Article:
Île Sainte Marie (also called Nosy Boraha) is the perfect destination for those seeking a great vacation and excellent travel experience. Tropical island with 57km of beach and reefs, dotted with thatched villages and covered with dense foliage under a tropical canopy. Ambodifotatra, along the western coast, contains the only sizable town. In the south, hotels and resorts abound along the shore without overpowering the landscape. This results in a small island known as Île aux Nattes, a true postcard tropical setting where pirates came ashore with treasure chests in hand. Those on the upper half of the island are a bit wilder, and they enjoy the fact that it is pretty spacious, leaving plenty of space for exploring. It may interest you to learn that the island used to be a pirate base that plunders the Indian Ocean in the 17th and 18th centuries. (Photo by Rod Waddington via Flickr)
Location and Getting There
Île Sainte-Marie is a small island lying in the northeast of Madagascar. Sainte-Marie Island is accessible by either plane or ferry. Tsardia airline (Air Madagascar brand) can take you to Île Sainte-Marie in 50 minutes from Antananarivo. Although it will not be the cheapest way, it will be the fastest. You should be prepared for possible cancellation or rescheduling of your flight. It is quite common for domestic flights to be canceled in Madagascar. Additionally, there are other major cities in Madagascar that are accessible via air to Île Sainte-Marie.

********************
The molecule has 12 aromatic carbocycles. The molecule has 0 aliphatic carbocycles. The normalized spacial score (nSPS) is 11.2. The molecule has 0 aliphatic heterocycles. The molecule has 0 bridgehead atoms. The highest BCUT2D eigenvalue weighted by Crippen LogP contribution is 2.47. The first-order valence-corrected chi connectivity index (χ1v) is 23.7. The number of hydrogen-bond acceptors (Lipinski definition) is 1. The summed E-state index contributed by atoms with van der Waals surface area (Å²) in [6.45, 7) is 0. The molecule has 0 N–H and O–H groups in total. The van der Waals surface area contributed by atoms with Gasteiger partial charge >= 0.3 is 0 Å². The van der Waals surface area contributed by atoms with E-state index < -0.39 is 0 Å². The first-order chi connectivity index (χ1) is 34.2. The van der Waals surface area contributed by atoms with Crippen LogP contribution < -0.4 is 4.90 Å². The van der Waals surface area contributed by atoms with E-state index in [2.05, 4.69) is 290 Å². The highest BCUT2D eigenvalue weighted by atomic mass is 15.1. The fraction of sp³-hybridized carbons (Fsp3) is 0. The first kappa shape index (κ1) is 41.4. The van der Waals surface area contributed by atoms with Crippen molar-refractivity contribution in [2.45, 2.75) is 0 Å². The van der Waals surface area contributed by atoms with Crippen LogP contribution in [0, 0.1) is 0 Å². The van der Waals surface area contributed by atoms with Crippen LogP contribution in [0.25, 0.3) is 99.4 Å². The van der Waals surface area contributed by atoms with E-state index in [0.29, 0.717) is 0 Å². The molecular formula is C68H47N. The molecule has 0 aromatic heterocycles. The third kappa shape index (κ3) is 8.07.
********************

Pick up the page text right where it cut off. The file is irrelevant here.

Getting there by boat is another alternative. This way of traveling is environmentally friendly and economical. The most straightforward way is to take the Costisse bus from Antananarivo to Tamatave. It would be advisable to reserve a ticket in advance to travel by Cotisse (estimated travel time: 7 hours). Tamatave is an excellent place to spend a night and then take the El Condor bus and ferry the following day. Starting at dawn, the El Condor bus departs Tamatave for Mahambo. It takes approximately three hours to take this bus ride. You arrive at the port of Île Sainte-Marie by ferry from Mahambo. Around 3,5 hours is required for the ferry ride. If you get seasick quickly, take precautions since the sea may be quite rough.
Tuk-tuks are the main means of transportation on Île Sainte-Marie. There are bikes, scooters, and quads available for rent that will enable you to explore the island. When the distance is close, walking is also an option. Walking on the streets is safe during the daytime. Would you like to take a trip to Île Aux Nattes? You then take the boat, the pirogue, which takes you to the shore of Île Aux Nattes within 5 minutes.
Most people come to Madagascar to see whales. Ideally, one can achieve this on the island of Île Sainte-Marie. Between the end of June and the beginning of October, thousands of whales give birth and mating around the island. Watching them jump, play with each other, and even hear them is nothing short of a miracle.
We recommend you to book whale tours at a Cétamada-affiliated company. This is the organization that makes sure whale watching takes place responsibly without causing any harm to the whales. The Cétamada team also conducts whale research, so if you have the chance, drop by to see their work!
You must know that it is forbidden to go too close to whales and enter the water when within their presence in Madagascar. Here you cannot interact with whales because this is dangerous to the marine animals and you as well.